In :
rho = 2700  # density in kg m^-3
g = 9.81    # gravitational force in m s^-2
Fv = - rho * g
study_res = int(d_meta['x_res_m']) # resolution for topography, filters, etc.
z_res = 1000
b_conv_mode = 'valid'
c_conv_mode = 'same'

z_min = int(d_meta['x_res_m'])
z_max = z_min + 26000
z_len = int( (z_max - z_min) / z_res + 1)
z_vec = np.linspace(z_min, z_max, num=z_len)

kernel_len = int( kernel_rad * 2 / study_res +1 )
kernel_shape = np.array( [kernel_len, kernel_len] )

In :
t0 = time.time()
topo *= -1 # new solutions use negative topo
topo_shape = topo.shape
t1 = time.time()
print('done in', t1 - t0, 's')

Optional: pad DEM for FFT convolution¶

Depending on the relative sizes of the DEM, fault, and kernel width, it may be desirable to pad the DEM prior to convolution. In our case, the fault is sufficiently far from the borders of the DEM that no padding should be necessary.

In :

topo = np.pad(topo, kernel_len//2, mode='constant', constant_values=[0.])
topo_shape = topo.shape

Now for the automated part.¶

All the configuration should be done above this point, and below this, the cells can simply be executed.

Therefore, when using this guide as a template to do this work for different locations, you don't need to modify anything below here.

Do some configuration and make empty topo stress arrays¶

In :
b_out_x, b_out_y = hbx.size_output(kernel_shape, topo_shape, mode=b_conv_mode)
b_out_size = np.array( (b_out_x, b_out_y, z_len ) )
b_stress = np.empty( (b_out_size) )

b_db = h5py.File(b_stress_file)
b_dict = {}
comp_list = ['zz', 'xy', 'xz', 'yz', 'xx', 'yy']

Boussinesq convolution¶

In :
t2 = time.time()
for comp in comp_list:
print('working on {} stresses'.format(comp) )
b_dict[comp] = b_stress.copy()

for i, z in enumerate(z_vec):
b_dict[comp][:,:,i] = hs.do_b_convo(component=comp,  z=z, Fv=Fv,
conv_mode=b_conv_mode,
kernel_res=study_res)

b_dict[comp] *= 1e-6  # scale results to MPa

b_db.create_dataset('b_{}_MPa'.format(comp), data = b_dict[comp],
chunks = True, compression = 'gzip')

del b_dict[comp]

print('done with Boussinesq calcs in', (time.time() - t2) / 60., 'm')

Cerruti convolution¶

In :
# Boussinesq stresses for xx, xy and yy are used in the loading function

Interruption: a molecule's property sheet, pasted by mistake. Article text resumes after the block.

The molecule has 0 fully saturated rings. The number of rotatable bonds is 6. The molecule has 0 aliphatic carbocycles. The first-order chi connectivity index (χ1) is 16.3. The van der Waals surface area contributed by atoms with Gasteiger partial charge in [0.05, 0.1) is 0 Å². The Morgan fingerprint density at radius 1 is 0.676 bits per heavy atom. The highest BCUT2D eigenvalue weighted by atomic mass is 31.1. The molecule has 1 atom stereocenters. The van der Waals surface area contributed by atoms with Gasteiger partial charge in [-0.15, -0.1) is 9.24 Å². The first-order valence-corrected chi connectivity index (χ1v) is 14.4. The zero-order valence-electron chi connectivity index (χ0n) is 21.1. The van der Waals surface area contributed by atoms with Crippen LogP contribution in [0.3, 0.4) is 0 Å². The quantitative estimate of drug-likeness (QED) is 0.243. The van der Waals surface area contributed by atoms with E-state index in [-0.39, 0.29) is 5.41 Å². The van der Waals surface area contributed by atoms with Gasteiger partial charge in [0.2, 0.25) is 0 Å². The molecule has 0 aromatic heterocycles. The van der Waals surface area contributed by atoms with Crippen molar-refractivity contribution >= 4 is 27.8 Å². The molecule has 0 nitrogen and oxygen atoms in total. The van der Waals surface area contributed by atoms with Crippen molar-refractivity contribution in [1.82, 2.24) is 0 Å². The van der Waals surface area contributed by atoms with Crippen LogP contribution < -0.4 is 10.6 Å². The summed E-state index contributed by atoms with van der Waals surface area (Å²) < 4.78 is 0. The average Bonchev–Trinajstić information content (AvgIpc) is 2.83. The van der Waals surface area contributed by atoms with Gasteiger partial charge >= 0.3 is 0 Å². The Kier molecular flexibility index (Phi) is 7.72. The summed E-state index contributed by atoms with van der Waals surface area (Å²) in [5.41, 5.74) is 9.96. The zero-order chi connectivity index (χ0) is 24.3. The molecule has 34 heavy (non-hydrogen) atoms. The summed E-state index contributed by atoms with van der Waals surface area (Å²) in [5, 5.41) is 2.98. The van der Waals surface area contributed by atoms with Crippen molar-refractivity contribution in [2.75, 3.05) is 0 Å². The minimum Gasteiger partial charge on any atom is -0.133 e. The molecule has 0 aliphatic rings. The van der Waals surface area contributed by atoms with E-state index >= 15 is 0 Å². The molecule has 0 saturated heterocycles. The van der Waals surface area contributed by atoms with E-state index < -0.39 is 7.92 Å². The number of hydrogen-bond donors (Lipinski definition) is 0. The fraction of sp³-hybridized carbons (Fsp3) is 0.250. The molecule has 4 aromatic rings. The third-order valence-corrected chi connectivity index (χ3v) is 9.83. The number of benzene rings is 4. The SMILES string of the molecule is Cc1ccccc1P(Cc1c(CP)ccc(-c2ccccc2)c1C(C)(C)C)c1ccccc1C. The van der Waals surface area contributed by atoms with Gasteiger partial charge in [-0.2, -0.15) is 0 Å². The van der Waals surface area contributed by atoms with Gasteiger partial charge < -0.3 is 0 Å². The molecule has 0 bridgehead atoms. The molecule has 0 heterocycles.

b_xx_top = b_db['b_xx_MPa'][:,:,0] * 1e6
b_xy_top = b_db['b_xy_MPa'][:,:,0] * 1e6
b_yy_top = b_db['b_yy_MPa'][:,:,0] * 1e6
b_shape = b_xx_top.shape

topo = hs._centered(topo, b_shape)

In :
Fht_x = topo * Fv * topo_dx
Fhb_x = b_xx_top * topo_dx + b_xy_top * topo_dy

Fht_y = topo * Fv * topo_dy
Fhb_y = b_yy_top * topo_dy + b_xy_top * topo_dx

Fh_x = Fht_x + Fhb_x
Fh_y = Fht_y + Fhb_y
In :
# make Cerruti output arrays
c_x = np.zeros([topo.shape, topo.shape, z_len])
c_y = c_x.copy()
c_db = h5py.File(c_stress_file)
t_db = h5py.File(stress_file)

del topo # save some ram

cerr_x = {}
cerr_y = {}
total_dict = {}

Do Cerruti convolutions¶

In :
t3 = time.time()
for comp in comp_list:
print('working on {} stresses'.format(comp))

cerr_x[comp] = c_x.copy()
cerr_y[comp] = c_y.copy()

for i, z in enumerate(z_vec):
cerr_x[comp][:,:,i] = hs.do_c_convo(component=comp, f_dir='x',z=z,
conv_mode=c_conv_mode) * 1e-6

cerr_y[comp][:,:,i] = hs.do_c_convo(component=comp, f_dir='y', z=z,
conv_mode=c_conv_mode) * 1e-6

print('saving {} data'.format(comp))
c_db.create_dataset('c_{}_x_MPa'.format(comp),
data = cerr_x[comp], chunks=True, compression = 'gzip')

c_db.create_dataset('c_{}_y_MPa'.format(comp),
data = cerr_y[comp], chunks=True, compression = 'gzip')

total_dict[comp] = (b_db['b_{}_MPa'.format(comp)][:,:,:] +  cerr_x[comp]
+ cerr_y[comp] )

t_db.create_dataset('{}_MPa'.format(comp), data=total_dict[comp],
chunks = True, compression = 'gzip')

del total_dict[comp]
del cerr_x[comp]
del cerr_y[comp]

print('done with topo corrections in', (time.time() - t3) / 60., 'm')

Close HDF5 files¶

In :
b_db.close()
c_db.close()
t_db.close()
In :
print('done in', (time.time() - t0) / 60., 'm')

Done!¶

The files baloch_cerr_stress.h5 and baloch_bouss_stress.h5 take up a lot of room, and may be deleted, unless inspection of them is desired (and if so, it may be simpler to just generate them again, rather than keep ~3-8 GB (depending on padding) of somewhat useless data on hand).